This is the second in a series of articles introducing the toxic plants most likely to poison horses in North America.
Horses are relatively selective grazers and poisoning is comparatively rare, but when feed selection is restricted or when
toxic plants are included in prepared feeds, many horses are poisoned.
Unlike the hepatotoxic plants described in the first article, most neurotoxic plants are palatable and produce specific, clinical
disease and histologic lesions.
Here are some of them, along with associated clinical signs, lesions and sequelae of poisoning and recommendations for treatment
1. Centauria solstitialis (yellow-star thistle, Photo 1a), C. repens (Russian knapweed, Photo 1b), and C. melitensis (Malta star thistle).
Knapweed or yellow-star thistle intoxication is a disease of neglect, as horses must be forced to eat them. Poisoning occurs
when horses are kept on a small pasture with limited feed.
Photo 1a: Centauria solstitialis (yellow-star thistle) is a Mediterranean weed that has become established in many western
and southern states. It is invasive and dominates many roadsides and disturbed areas. Yellow-star thistle is a branching annual
with finely haired leaves that are lobed basally and linear on the stem. The disc flowers are yellow and the bracts are tipped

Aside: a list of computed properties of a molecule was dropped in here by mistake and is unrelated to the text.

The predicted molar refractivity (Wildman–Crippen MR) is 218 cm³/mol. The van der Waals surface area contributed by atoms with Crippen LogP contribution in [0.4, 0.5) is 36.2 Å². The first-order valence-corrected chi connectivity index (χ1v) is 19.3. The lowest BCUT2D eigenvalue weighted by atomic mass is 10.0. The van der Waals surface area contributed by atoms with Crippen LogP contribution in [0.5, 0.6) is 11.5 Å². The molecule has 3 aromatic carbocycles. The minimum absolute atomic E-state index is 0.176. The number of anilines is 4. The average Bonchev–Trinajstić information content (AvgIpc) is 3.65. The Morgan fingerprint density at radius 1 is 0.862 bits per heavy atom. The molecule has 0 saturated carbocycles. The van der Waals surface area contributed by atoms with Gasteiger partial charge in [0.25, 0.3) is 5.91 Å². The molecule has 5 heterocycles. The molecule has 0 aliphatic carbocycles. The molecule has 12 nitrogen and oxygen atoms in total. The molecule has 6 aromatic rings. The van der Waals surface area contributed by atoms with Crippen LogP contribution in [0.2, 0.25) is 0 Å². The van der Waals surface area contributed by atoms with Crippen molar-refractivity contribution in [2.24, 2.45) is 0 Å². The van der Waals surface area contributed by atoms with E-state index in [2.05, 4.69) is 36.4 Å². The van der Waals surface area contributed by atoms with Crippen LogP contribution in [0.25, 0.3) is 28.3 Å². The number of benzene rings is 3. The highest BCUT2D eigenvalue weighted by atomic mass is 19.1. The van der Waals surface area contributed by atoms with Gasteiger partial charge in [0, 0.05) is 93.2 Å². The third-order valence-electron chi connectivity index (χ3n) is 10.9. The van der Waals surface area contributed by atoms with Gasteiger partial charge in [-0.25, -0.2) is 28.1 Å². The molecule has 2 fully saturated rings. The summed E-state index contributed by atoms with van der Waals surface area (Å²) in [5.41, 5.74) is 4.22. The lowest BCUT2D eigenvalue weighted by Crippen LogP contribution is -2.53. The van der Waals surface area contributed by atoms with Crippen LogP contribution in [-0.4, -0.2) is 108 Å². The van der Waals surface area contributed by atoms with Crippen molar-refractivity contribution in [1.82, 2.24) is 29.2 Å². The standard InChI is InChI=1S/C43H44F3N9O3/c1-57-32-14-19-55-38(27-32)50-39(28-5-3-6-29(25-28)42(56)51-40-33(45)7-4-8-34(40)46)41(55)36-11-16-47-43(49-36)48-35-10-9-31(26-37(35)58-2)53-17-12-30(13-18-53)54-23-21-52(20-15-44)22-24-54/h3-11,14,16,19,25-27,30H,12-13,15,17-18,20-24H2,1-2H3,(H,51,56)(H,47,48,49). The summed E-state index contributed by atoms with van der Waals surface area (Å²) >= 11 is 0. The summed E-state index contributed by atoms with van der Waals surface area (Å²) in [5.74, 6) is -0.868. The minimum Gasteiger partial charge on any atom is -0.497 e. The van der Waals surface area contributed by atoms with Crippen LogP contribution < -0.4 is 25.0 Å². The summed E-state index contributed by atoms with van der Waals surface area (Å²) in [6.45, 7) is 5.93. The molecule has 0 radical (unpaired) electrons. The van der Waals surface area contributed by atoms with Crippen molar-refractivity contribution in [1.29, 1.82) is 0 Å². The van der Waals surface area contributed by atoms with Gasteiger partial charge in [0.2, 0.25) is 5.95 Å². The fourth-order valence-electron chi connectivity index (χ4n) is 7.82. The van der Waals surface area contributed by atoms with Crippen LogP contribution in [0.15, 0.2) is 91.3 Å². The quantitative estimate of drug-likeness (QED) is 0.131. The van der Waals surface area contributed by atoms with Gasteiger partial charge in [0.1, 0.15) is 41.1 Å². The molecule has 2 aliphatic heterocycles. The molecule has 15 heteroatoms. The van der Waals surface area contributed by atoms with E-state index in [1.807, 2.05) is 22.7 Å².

with stiff yellow spines. Photo 1b: Centaurea. repens (Russian knapweed) invades fields, pastures and roadsides. It is a persistent,
noxious weed that grows in all soil types, spreads by both seeds and rhizomes and is allelopathic. A perennial, Russian knapweed
is generally erect (~1 m tall) and the stems are covered with fine hairs. The leaves are alternate with serrated margins.
The flowers form thistle-like heads (1 cm) and vary from white to purple. The paper-like bracts have no spines. Most seeds
remain on the seed head, which is easily spread by animals.
As other forages are exhausted, some horses develop a taste for knapweed and may continue eating it even when supplemented
with other forage.
At doses of 50 percent to 200 percent of their body weight over 30 to 90 days, horses develop dysfunction of facial, mouth
and throat nerves and muscles.
This poisoning has been called "the chewing disease" (horses chew but can't swallow).
Next comes facial-muscle hypertonicity that causes "smiling," tongue lolling, protruding tongue and head tossing.Trying to
drink, some horses submerge their muzzle in the water.
These early neurologic signs become worse and lead to lethargy, loss of interest in food, dehydration, malnutrition, difficulty
breathing, incoordination, muscle tremors and severe depression.
Lesions include those of dehydration and starvation, in addition to damage to specific parts of the brain (the substancia nigra and globus pallidus — thus the name negropallidal encephalomalacia).
Horses are uniquely susceptible to this disease. The long exposures and lack of a smaller animal model have made it difficult
to positively identify the toxin.
As there is no treatment and the disease is irreversible, it is best to avoid exposure to the plants for prolonged periods.